It was a beautiful Bike to Work Day 2012 when hubby and I discovered we fell into a very special category of cyclists. Our close friend, neighbor, and all-around Speedy-Gonzales-on-a-bike Philip laughed good-naturedly when we showed up to the ride wearing comfy pants and sneakers. “You know what we used to call people like you, back when I raced in California?”
Granted, we’re not the most stylish people — even in real life, let alone on two wheels — so this was no big surprise. We decided to take it as a compliment, a badge of honor that we represent the ill-coordinated but well-meaning commuters. We may not own spandex but, by george, we’re doing our part to keep the Earth from bursting into a carbon-soaked ball of flame. And most importantly, riding a bike is ridiculously fun.
Unfortunately it’s not always fun and games. In 2003, cyclist Larry Schwartz was killed by a school bus, and less than three weeks later, the first Ride of Silence was organized. That event in Dallas drew 1,000 people, and word quickly spread to other cities. The tradition continues across the globe each May during National Bike Month, and tonight Brad and I were proud to join in on the tenth annual ride.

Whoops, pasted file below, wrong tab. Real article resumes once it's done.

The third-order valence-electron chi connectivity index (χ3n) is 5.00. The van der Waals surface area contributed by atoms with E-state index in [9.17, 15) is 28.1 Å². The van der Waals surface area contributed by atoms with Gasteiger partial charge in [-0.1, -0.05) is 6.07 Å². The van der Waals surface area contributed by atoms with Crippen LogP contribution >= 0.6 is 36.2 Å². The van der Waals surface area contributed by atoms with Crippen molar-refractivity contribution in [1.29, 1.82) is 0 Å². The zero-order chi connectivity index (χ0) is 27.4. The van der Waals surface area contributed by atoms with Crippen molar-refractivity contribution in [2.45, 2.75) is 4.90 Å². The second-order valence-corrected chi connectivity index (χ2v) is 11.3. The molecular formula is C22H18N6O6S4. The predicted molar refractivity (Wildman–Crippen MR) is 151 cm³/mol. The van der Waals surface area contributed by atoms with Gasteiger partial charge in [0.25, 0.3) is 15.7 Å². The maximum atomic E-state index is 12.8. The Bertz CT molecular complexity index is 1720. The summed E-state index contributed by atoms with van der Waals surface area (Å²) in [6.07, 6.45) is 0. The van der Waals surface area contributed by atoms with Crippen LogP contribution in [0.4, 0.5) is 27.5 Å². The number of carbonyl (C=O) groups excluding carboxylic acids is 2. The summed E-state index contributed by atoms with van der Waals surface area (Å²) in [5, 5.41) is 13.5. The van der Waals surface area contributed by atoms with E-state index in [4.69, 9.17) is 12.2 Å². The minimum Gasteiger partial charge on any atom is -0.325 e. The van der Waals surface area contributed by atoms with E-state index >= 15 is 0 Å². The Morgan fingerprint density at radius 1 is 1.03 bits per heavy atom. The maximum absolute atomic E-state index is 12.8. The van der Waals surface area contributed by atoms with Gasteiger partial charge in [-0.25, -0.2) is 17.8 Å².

Police escorted our group along the route, through major intersections and the downtown area. No one speaks. At all. But there are pats on backs and fist bumps of support. It’s incredibly moving, and I had to wipe away tears when a cyclist stood in the Broadway median saluting as we passed.
I wish I could say that bike accidents were a rarity, but in 2011 alone, 677 cyclists were killed in the U.S. by inattentive drivers. Brad and I both have been seriously injured by cars, as have many of our friends, but we both feel the tide is turning. Our hometown is becoming more and more bike friendly, and so many committed people are now working with groups like Bicycle Columbus to make major improvements in alternative transportation.
So I’m going to walk away from tonight’s event not feeling sad, but hopeful. Hopeful that the more two-wheeled wonders there are on the road, the more drivers will get used to looking for us. Hopeful that cycling deaths will begin to decline again, reversing the ugly trend of the last couple of years. And hopeful that the cycling community will continue to grow exponentially, reaching out to riders of all shapes, sizes, and backgrounds.
Even us Freds.